Among the other visitors during Patterson and Earle’s mission was Fabien Cousteau, Jacques Cousteau’s grandson. He was intrigued that the aquanauts were carrying on a tradition of underwater living that his grandfather had helped pioneer with his Conshelf underwater bases in the 1960s. Cousteau and Patterson hit it off. “We had a chance to ponder on the fragility of the oceans and what state they were in,” Cousteau recalls. “And we really had a camaraderie and commiserated right from the get-go.”
Inspired by the Patterson-Earle adventure, Cousteau decided to book time on Aquarius himself — a lot of time. On his Mission 31, in 2014, his six-person team set a new record — 31 days — for the longest human underwater mission. Patterson helped Cousteau’s team of six scientists and engineers build a schedule for the mission, balancing scientific value with a goal of attracting interest in Aquarius’ work. “I said, ‘What are the most pertinent types of sciences that we can do that are both important and sexy?’” says Cousteau. “There’s a lot of science out there that’s extraordinarily important, but that’s not necessarily visually interesting [or] publicly engaging. Mark knows this full well, being a professor.”
So instead of just putting sensors on a coral reef, Cousteau’s team chose experiments where they interacted with the technology, such as looking through microscopes while in the water. From the surface, Patterson and Helmuth, his Northeastern colleague, dove to Aquarius daily to bring equipment, help with experiments, and ferry samples to dry land. “We’d have a PAM — a pulse amplitude modulated fluorometer — which is sexy and cool-looking, very alien-looking on camera, to look at the fluorescence of coral,” says Cousteau. “Thanks to Mark, we also did a bunch of genomics sampling on various species of sponges. We set up a whole array down below to catch hydrocarbon pollution, to look at … where some of these chemicals are coming from and what the general effects are in the coral reef ecosystem.”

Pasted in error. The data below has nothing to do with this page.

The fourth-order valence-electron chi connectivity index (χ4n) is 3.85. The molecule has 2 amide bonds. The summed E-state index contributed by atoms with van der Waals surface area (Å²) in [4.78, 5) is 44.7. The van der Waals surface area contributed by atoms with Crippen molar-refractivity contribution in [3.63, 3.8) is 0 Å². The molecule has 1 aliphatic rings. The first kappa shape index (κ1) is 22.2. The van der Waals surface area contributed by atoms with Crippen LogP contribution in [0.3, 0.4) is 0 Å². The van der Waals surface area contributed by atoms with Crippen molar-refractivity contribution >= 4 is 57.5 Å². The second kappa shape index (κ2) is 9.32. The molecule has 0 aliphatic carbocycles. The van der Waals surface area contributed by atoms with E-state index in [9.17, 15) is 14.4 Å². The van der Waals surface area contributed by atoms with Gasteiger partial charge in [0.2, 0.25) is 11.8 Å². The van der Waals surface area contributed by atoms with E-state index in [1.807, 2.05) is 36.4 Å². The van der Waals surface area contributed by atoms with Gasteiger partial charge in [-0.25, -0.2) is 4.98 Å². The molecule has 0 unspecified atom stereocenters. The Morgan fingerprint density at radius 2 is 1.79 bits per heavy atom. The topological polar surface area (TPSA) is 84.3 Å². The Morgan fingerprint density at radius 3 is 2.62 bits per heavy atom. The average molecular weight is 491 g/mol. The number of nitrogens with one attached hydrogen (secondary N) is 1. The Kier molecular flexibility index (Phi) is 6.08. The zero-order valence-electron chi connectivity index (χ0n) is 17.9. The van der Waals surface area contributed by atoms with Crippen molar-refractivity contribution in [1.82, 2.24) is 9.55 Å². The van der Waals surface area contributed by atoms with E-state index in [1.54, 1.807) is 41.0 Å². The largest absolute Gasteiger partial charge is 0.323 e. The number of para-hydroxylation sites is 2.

Now, Patterson is working to create a new undersea research station for the next generation of aquanauts — and new ways for those aquanauts to connect with the public. He and Helmuth are advising Cousteau and others on their project, dubbed Proteus. “Imagine a James Cameron Avatar-style cool space station underwater,” Patterson says. Plans call for Proteus to be 4,000 square feet inside, four times larger than Aquarius, which would allow crews of 12 to live underwater at once. Patterson and Helmuth have offered advice on “what you could do from Proteus,” Patterson says, “like testing out new ways of raising food in the sea, or ocean energy harvesting, or new materials, or improving workflow for drug discovery from marine creatures by actually having the [genetic] sequencers on the sea floor.”
Patterson also thinks underwater tourism could help raise money for Proteus, which would be located off the Dutch island of Curacao in the Caribbean. If wealthy people are willing to pay Richard Branson’s Virgin Galactic or Jeff Bezos’ Blue Origin $200,000 to $500,000 for a suborbital view of the Earth, Patterson thinks, others will pay to live underwater. They’ll be able to immerse with the fish and coral along the reef, help with experiments, and watch each day and night’s visitors swim past. It’ll be one more way that Patterson, and marine scientists like him, can make science captivating to non-scientists. “They would find it mind-blowing,” he says.